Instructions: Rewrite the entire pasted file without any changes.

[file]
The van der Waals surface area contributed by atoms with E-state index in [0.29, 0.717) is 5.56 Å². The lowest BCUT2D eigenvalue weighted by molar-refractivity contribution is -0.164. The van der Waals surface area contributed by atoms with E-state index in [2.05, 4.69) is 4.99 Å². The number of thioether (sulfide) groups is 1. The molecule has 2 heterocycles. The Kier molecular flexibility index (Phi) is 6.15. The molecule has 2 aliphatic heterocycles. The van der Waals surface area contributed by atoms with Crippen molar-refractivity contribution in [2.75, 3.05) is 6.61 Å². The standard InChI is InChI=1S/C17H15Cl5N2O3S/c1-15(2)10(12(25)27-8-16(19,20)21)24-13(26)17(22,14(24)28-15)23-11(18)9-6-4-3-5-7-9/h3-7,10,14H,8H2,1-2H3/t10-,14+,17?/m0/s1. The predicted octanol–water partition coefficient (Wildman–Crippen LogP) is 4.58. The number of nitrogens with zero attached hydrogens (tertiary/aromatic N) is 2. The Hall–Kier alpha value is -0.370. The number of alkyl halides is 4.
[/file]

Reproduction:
The van der Waals surface area contributed by atoms with E-state index in [0.29, 0.717) is 5.56 Å². The lowest BCUT2D eigenvalue weighted by molar-refractivity contribution is -0.164. The van der Waals surface area contributed by atoms with E-state index in [2.05, 4.69) is 4.99 Å². The number of thioether (sulfide) groups is 1. The molecule has 2 heterocycles. The Kier molecular flexibility index (Phi) is 6.15. The molecule has 2 aliphatic heterocycles. The van der Waals surface area contributed by atoms with Crippen molar-refractivity contribution in [2.75, 3.05) is 6.61 Å². The standard InChI is InChI=1S/C17H15Cl5N2O3S/c1-15(2)10(12(25)27-8-16(19,20)21)24-13(26)17(22,14(24)28-15)23-11(18)9-6-4-3-5-7-9/h3-7,10,14H,8H2,1-2H3/t10-,14+,17?/m0/s1. The predicted octanol–water partition coefficient (Wildman–Crippen LogP) is 4.58. The number of nitrogens with zero attached hydrogens (tertiary/aromatic N) is 2. The Hall–Kier alpha value is -0.370. The number of alkyl halides is 4.